The detailed and color-coded map tells you more than just where bike lanes exist; it also highlights the locations of neighborhood greenways. Greenways are low-speed, low-traffic areas where priority is given to walking, bicycling, or rolling before vehicles. Essentially, stretches of buffered bike lanes, and various degrees of shared roadways. This has been an ongoing focus for the city that only increased during the pandemic. If you don’t think this is enough, check out the feature that will warn you of difficult connections and intersections. There’s even something they term a “layer list,” which allows you to select or deselect certain aspects of the map. For example, you might choose to add on bike shops – just in case you need a little maintenance. It also provides an aerial view option that is helpful for noting landmarks and visualizing your route. The city of Portland is working hard to ensure the infrastructure is in place to support biking over other traditional modes of transportation and through these maps help residents know how to successfully utilize the available resources.
2. PortlandMaps.com’s Alternative Fuel Station Map
If biking is not a part of your plans, driving doesn’t need to have quite such a negative environmental impact. The majority of people still drive on their work commute, but many are seeking to mitigate the environmental cost by switching to electric vehicles. But when making the switch, it can be daunting to plan your commute without knowing in advance where to recharge.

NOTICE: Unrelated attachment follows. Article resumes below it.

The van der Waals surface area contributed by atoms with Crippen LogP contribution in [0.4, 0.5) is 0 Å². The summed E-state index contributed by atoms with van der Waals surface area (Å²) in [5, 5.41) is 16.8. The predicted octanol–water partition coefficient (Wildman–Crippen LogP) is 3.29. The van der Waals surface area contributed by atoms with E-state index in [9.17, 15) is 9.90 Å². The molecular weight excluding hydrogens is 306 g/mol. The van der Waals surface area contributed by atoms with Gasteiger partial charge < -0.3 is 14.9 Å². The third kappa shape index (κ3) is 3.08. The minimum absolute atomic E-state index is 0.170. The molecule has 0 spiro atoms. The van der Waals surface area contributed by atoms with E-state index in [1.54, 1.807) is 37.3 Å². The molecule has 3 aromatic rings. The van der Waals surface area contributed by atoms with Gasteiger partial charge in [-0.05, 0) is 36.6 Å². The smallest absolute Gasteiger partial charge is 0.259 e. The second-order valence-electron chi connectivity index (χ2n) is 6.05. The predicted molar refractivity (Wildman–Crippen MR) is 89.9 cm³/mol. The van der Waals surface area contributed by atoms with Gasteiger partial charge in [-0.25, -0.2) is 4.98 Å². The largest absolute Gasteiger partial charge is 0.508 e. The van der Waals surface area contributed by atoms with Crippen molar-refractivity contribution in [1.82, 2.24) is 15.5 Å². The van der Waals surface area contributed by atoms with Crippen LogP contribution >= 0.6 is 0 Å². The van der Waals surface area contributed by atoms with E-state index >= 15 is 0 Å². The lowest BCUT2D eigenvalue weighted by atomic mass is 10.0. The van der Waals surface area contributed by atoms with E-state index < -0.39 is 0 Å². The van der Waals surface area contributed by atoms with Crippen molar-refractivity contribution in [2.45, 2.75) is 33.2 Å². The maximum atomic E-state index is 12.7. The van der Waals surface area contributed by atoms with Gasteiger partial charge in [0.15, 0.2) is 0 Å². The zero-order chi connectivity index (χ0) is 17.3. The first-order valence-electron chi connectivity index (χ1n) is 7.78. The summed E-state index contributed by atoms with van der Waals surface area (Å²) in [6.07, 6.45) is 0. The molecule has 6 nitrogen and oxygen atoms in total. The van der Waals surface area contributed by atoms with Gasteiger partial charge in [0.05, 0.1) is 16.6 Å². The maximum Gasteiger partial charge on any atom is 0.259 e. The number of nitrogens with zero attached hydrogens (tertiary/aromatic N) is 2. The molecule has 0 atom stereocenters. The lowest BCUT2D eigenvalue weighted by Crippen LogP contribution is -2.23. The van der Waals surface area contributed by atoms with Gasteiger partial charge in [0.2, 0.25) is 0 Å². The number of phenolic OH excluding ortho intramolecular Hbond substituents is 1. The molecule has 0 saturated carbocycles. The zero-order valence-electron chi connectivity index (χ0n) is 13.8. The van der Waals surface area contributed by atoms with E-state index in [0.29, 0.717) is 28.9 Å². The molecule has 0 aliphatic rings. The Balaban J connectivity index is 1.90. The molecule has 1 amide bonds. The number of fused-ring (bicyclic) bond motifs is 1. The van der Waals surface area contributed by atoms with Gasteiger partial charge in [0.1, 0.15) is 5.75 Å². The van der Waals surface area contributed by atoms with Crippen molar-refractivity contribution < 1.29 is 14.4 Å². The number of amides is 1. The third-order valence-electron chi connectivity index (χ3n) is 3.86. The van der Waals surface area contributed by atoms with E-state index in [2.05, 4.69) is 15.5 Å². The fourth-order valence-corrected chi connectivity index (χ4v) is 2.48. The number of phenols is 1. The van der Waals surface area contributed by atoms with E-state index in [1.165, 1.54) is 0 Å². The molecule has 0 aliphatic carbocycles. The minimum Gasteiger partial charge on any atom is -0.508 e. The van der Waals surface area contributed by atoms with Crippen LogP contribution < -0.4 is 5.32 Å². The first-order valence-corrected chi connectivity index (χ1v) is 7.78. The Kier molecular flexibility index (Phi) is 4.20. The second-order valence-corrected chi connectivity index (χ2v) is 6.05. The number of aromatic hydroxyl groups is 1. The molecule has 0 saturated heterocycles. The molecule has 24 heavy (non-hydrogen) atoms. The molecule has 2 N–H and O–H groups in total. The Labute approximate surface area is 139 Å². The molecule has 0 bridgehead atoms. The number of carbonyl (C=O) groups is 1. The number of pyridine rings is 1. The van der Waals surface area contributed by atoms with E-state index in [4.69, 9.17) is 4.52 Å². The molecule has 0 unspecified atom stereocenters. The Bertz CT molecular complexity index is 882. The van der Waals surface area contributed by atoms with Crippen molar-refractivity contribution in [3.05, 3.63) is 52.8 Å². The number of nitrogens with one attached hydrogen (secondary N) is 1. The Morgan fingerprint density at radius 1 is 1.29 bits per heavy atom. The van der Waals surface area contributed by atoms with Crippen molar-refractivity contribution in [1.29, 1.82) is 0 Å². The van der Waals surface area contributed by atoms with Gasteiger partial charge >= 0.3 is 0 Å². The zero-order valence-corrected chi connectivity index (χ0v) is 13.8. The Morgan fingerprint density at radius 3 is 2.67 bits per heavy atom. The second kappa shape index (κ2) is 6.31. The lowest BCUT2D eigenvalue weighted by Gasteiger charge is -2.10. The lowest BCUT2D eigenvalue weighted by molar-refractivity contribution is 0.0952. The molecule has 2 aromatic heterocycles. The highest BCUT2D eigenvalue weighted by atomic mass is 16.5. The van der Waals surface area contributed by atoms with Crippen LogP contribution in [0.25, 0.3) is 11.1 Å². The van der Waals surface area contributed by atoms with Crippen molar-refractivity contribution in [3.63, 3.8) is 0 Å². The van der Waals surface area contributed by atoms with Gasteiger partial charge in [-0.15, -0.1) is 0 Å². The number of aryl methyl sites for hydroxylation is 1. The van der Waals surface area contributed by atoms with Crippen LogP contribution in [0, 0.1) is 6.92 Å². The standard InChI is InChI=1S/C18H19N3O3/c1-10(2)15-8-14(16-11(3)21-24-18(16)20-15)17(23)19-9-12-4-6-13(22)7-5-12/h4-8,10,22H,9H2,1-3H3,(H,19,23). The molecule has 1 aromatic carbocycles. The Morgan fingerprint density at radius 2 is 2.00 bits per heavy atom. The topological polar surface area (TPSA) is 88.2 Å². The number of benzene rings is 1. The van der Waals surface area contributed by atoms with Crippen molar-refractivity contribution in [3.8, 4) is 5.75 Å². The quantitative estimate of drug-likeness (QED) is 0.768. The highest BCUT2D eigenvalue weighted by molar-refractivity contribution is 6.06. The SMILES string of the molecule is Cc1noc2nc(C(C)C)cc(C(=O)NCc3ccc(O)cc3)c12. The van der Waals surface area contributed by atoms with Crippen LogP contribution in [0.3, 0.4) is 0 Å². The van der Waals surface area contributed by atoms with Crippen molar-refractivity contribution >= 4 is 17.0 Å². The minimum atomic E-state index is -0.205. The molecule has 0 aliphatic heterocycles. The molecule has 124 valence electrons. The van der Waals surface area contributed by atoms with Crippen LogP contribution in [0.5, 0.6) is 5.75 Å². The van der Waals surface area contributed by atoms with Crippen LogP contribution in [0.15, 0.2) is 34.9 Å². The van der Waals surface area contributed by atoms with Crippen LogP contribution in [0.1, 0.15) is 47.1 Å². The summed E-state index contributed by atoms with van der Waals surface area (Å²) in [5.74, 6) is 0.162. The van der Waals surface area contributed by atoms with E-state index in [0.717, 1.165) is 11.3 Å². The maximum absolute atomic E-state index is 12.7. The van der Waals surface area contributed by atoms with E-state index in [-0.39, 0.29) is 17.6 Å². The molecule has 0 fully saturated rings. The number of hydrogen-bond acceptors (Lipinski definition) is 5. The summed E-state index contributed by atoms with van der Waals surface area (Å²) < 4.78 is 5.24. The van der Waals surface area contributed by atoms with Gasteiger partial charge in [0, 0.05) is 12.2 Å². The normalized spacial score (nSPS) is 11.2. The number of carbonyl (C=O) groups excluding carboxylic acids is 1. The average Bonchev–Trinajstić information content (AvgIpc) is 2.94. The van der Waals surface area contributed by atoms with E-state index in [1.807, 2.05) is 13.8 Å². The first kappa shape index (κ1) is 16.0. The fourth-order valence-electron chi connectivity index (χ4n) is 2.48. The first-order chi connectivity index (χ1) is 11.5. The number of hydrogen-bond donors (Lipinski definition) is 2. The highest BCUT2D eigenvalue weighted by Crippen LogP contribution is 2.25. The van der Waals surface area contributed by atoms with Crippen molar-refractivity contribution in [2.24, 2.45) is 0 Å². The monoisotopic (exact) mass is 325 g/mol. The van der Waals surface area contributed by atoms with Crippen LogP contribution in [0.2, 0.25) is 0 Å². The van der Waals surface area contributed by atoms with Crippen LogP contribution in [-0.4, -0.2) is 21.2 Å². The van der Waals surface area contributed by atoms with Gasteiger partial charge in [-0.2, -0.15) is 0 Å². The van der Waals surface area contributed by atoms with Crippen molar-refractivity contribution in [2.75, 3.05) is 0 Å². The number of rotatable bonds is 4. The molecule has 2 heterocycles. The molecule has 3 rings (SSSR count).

Luckily, PortlandMaps.com can help you keep the car and ditch some of the environmental guilt. Portland Maps partners with the city for some of its maps; others are privately funded. But at the end of the day, they provide some of the most detailed and extremely specific information you can find about the Portland metro area, map-wise. And this is one of those cases.
Their alternative fuel map will show you exactly where electric car charging stations exist throughout the Portland area. It also lists places to get such alternative fuels as biodiesel and ethanol. And don’t worry if you’re thinking about zipping that little electric car out for a hike. This map goes as far as Mt Hood. Or, if you’re thinking the Gorge – all the way out to The Dalles. So if you’re thinking of switching to electric, you can now plan more effectively before heading out to enjoy your city.
3. Portland Maps of Street Trees and Green Stewardship
Remember one of our pillars for livability – outdoor space? Portland has it in abundance. And it doesn’t just happen that way; it takes work and planning for a city to maintain beautiful outdoor spaces, where people can take a breath of fresh air. And while large parks like Forest Park or Mt. Tabor provide much-needed respites, they also don’t tell the whole story.
Portland Parks and Recreation provides a fantastic map of tree inventory in the city. Click on any neighborhood to find out how many “street trees” you’ll find. That’ll give you a good idea of what a neighborhood looks like (from a tree’s perspective at least). The dark green areas are local parks, and clicking on them will tell you how many trees are being maintained there. The detail goes down to what type of trees are there and how many. Not only can you get an idea of a neighborhood’s tree composition before visiting, you can be aware of any trees that may cause allergy issues for you or your family.